Last night I had the good fortune to be in attendance at a talk given by Ray Kurzweil
entitled "The Web Within Us: When Minds and Machines Become One." For those unfamiliar with Ray, part of his bio as given in the program distributed at the presentation reads
Ray Kurzweil has been described as "the restless genius" by the Wall Street Journal and "the ultimate thinking machine" by Forbes. Moreover, Inc. magazine ranked him eighth among entrepreneurs in the United States, calling him the "rightful heir to Thomas Edison." ...
As one of the leading inventors of our time, Kurzweil was the principle developer of the first CCD flat-bed scanner, the first omni-font optical character recognition system, the first print-to-speech reading machine for the blind, the first text-to-speech synthesizer, the first music synthesizer capable of recreating the sound of a grand piano and other orchestral instruments, and the first commercially marketed large vocabulary speech recognition system.
The talk was simply mind-blowing. He showed off a camera for the blind that could correct for 3D rotation and angles to read a page in a book, and some still-in-the-works but much better than currently available speech-to-speech translation (using speech-to-text, then translation, then text-to-speech). Some of the more interesting bits reminded me of a couple of ideas I had back in high school - one of combatting cancer with "machines" where they could be injected into the blood stream, detect cancer cells, and destroy them - and the other was like a "printer" that could build things, given the specs and materials (my words, not his). I should have been an inventor!
He also mentioned that we are coming ever closer to being able to reverse engineer the entire brain - saying the cerebral cortex (if I remember correctly... I could just be making that up) has already been well synthesized (along with 20 or so other parts of the brain) and that soon, we'd be able to do all the parts of the brain. Another cool bit was the fat-inhibitor pill, which would detect the gene responsible for storing fat, and switch it off.
There was a lot of AI and biotechnology involved, but the talk would still have been easy to follow for just about anyone I think (there were 1500 people or so in attendance). And the breadth and depth of his knowledge on various subjects is just simply amazing. I wish I could have made it to the follow-up this morning where it would have been just a small classroom-sized audience with a lot more interaction, but I just couldn't get away from the office for the amount of time I would have needed to (plus, it would have been rush hour, where the drive would take me 1.5 hours instead of the normal 30 minutes).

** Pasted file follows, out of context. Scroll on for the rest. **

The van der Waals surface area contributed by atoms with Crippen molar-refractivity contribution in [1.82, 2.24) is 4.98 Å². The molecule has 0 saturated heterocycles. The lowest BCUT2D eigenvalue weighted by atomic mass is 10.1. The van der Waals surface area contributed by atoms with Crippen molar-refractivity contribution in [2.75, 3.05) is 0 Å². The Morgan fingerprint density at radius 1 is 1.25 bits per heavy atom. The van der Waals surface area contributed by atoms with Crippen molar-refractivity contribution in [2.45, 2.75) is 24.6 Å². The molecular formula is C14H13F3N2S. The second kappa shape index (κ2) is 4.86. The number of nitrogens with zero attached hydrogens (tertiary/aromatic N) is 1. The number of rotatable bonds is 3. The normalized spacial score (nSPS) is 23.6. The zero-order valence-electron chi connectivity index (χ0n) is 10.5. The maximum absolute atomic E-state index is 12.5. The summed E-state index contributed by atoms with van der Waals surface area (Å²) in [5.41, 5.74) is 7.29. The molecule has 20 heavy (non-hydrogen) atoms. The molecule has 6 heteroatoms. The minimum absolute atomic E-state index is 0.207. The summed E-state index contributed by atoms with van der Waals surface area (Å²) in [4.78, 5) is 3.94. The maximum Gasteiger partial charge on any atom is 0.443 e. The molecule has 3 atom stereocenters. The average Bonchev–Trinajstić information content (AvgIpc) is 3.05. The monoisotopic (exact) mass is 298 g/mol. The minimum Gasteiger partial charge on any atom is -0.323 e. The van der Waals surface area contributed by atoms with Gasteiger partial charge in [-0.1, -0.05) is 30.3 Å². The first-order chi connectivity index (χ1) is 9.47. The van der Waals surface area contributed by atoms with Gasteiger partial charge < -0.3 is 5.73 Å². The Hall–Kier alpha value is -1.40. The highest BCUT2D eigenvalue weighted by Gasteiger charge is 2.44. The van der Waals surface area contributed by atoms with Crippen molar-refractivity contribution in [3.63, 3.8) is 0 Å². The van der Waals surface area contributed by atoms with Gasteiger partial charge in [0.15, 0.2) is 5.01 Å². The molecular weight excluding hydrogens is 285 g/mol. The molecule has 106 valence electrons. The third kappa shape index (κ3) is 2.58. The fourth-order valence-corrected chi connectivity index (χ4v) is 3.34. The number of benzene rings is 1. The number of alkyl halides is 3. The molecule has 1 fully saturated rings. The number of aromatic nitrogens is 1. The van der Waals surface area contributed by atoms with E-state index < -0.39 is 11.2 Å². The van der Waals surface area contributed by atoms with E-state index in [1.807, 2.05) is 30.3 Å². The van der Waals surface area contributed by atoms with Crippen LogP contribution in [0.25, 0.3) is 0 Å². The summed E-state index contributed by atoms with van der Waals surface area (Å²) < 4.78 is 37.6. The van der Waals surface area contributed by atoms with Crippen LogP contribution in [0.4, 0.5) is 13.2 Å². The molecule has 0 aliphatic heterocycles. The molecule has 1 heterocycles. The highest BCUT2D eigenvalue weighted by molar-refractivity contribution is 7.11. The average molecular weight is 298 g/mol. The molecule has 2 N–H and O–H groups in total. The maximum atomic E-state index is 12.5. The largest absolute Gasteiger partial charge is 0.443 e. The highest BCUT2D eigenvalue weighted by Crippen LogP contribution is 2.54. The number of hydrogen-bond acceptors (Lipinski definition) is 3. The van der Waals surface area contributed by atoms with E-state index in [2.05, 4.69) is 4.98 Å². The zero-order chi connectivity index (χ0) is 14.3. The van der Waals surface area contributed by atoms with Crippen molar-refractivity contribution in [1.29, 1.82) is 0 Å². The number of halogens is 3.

One last thing - he talked about full-immersion virtual reality- where we could switch off the actual receptors (well, more like switch what they are receiving) in our brain and replace the signal. Very cool stuff indeed, but also scary. If you're into that branch of technology, or just like to know what's coming up in the future, I'd recommend checking out his website or the books. I certainly plan to.
CNNMoney has a profile on Ray Kurzweil
from May 2, 2007.
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What a great opportunity! I'd love to hear him speak! I have a few books of his on my 'to-read' list... The great thing I like about him is he is such an optimist!
Posted by Jim Priest
on Apr 05, 2007 at 11:04 AM UTC - 5 hrs
That's true - the talk was also very inspiring. I had hoped to have a copy of the slides to remind me in more detail some of the things he talked about (for a better write-up) but I don't think he's posted them yet (or else, my memory isn't quite right - I got the directory correct but it said no directory browsing was allowed). Unfortunately, my laptop took a crap on me yesterday so I wasn't able to take notes.
In any case, I'll put some more details if and when I obtain a copy of those slides. It would have been really cool to meet him today... I have a feeling I might end up regretting it.
Posted by Sam
on Apr 05, 2007 at 11:49 AM UTC - 5 hrs
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I'm seriously considering taking the bioinformatics course after that talk as well... sounds really cool.
Posted by Sam
on Apr 05, 2007 at 04:32 PM UTC - 5 hrs